Astable Ocsilator & 555 timer

Thread Starter

hawk7890

Joined Mar 21, 2011
9
Good day,

I have 2 simple circuits, one is an astable Oscilator with 2 transistors, and 2 variable resistors for the speed. On the same battery set (6x 1.5v) I have a chaser with a 4017 chip driven by a 555 timer.

The issue I have is when I increase the Oscilation speed, the 555 timer speed is also affected.

I tried with the NPN and the PNP versions of the oscilators.

Anyone have an idea why this is happening and how I can rectify it?
 

Audioguru again

Joined Oct 21, 2019
4,693
An ordinary LM555 or NE555 is very old and produces a 400mA supply current load each time the output switches. Your battery drops its voltage each time the 555 overloads it with the 400mA surge. Use a modern Cmos 555 instead (LMC555, TLC555 or ICM7555).
 

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Audioguru again

Joined Oct 21, 2019
4,693
I forgot to say that for my chasers, I use a Cmos Schmitt-trigger inverter as the oscillator to the 74HC4017 and a couple of the Cmos inverters to pulse the LEDs common so that the LEDs each blink for a short duration, reducing the average battery current.
The 74HC4017 is Cmos but with an output current high enough (20mA to 25mA) to brightly light the LEDs.
I Use a couple more of the Cmos inverters to allow a pause for 2 seconds after the chaser goes around 5 times to reduce the average battery current even more. Two (for red LEDs) alkaline AA cells or four (for bright green or blue LEDs) alkaline cells last for 3 months.
 

ElectricSpidey

Joined Dec 2, 2017
2,146
Seems odd because the frequency of a 555 is supposed to be independent of the supply voltage.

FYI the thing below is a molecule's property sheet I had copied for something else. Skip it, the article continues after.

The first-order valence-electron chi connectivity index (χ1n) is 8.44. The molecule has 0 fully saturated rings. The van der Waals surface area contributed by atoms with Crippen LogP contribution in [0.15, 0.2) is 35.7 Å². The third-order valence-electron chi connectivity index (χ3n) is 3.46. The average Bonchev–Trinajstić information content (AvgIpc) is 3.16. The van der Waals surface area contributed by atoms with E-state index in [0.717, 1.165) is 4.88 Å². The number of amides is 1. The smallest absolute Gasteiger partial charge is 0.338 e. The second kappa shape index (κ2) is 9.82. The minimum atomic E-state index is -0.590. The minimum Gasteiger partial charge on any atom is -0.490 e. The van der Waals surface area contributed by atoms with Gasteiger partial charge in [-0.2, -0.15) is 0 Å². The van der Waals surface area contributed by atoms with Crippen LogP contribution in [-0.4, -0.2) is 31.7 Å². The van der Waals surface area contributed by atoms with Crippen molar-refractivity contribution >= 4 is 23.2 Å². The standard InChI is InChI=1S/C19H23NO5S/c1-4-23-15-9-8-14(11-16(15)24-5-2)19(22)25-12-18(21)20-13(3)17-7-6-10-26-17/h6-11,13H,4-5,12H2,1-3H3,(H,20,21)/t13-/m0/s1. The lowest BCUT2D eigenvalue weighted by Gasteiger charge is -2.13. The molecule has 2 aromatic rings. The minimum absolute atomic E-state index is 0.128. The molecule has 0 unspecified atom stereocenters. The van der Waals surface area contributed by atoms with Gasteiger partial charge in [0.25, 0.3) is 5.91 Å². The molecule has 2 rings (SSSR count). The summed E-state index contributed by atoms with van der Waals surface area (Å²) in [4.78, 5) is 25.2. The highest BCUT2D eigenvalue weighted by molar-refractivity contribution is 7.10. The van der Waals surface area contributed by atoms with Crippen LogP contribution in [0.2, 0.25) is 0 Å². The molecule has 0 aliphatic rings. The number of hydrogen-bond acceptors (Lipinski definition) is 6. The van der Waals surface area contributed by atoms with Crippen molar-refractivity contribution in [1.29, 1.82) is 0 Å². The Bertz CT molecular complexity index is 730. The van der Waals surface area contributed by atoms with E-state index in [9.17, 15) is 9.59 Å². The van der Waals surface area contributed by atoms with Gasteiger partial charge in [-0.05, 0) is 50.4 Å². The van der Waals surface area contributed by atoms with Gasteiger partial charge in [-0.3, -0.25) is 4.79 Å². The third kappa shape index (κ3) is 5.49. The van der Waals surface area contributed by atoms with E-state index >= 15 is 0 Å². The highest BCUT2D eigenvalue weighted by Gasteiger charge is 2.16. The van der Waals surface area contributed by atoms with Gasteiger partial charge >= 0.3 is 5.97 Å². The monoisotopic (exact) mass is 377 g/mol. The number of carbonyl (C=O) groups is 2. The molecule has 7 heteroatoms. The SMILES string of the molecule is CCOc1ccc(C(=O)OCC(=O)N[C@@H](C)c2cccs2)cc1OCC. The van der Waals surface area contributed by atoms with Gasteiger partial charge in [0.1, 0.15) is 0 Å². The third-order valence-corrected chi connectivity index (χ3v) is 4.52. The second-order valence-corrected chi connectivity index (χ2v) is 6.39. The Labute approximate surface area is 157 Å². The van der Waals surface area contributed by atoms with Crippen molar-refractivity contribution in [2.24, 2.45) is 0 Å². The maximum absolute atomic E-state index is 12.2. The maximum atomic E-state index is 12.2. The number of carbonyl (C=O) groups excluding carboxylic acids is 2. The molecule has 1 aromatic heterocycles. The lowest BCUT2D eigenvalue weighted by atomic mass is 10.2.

Do you have the proper de-coupling capacitor on the 555 power pins?
 

Thread Starter

hawk7890

Joined Mar 21, 2011
9
Thank you for your responses.
Unfortunately I only have NE555 timers on hand.
my 555 circuit is as follows:
pin5 -> .01uf ceramic cap -> gnd
vcc-> 10k res -> pin7-> 10kpot->pin 2,6 -> 10uf -> gnd
pin1 -> gnd, Pin 4,8 -> vcc
pin3 -> 14 of 4017

I will try the 2 caps idea. Do I just put them anywhere along the circuit? Can they be right at the power source?

My project is the following:
  • a 4017 driven by a 555 timer (I will research the schmitt trigger alternative)
  • 1 astable multivibrator using NPN transistors 47k resistor in series with 10K pots, 22uf caps and 470ohm resistor.
  • another astable multivibrator with same components but using a dual LED with common ground, it is between the Emitters and Ground. (I tried with a PNP astable multivibrator with the same result)
 

MrChips

Joined Oct 2, 2009
26,134
I will try the 2 caps idea. Do I just put them anywhere along the circuit? Can they be right at the power source?
The 0.1μF capacitors should go across the IC Vcc and GND pins of the IC that is causing the problem and the IC that is sensitive to the problem. Ideally, 0.1μF capacitors should be placed across Vcc (or VDD) and GND of every IC.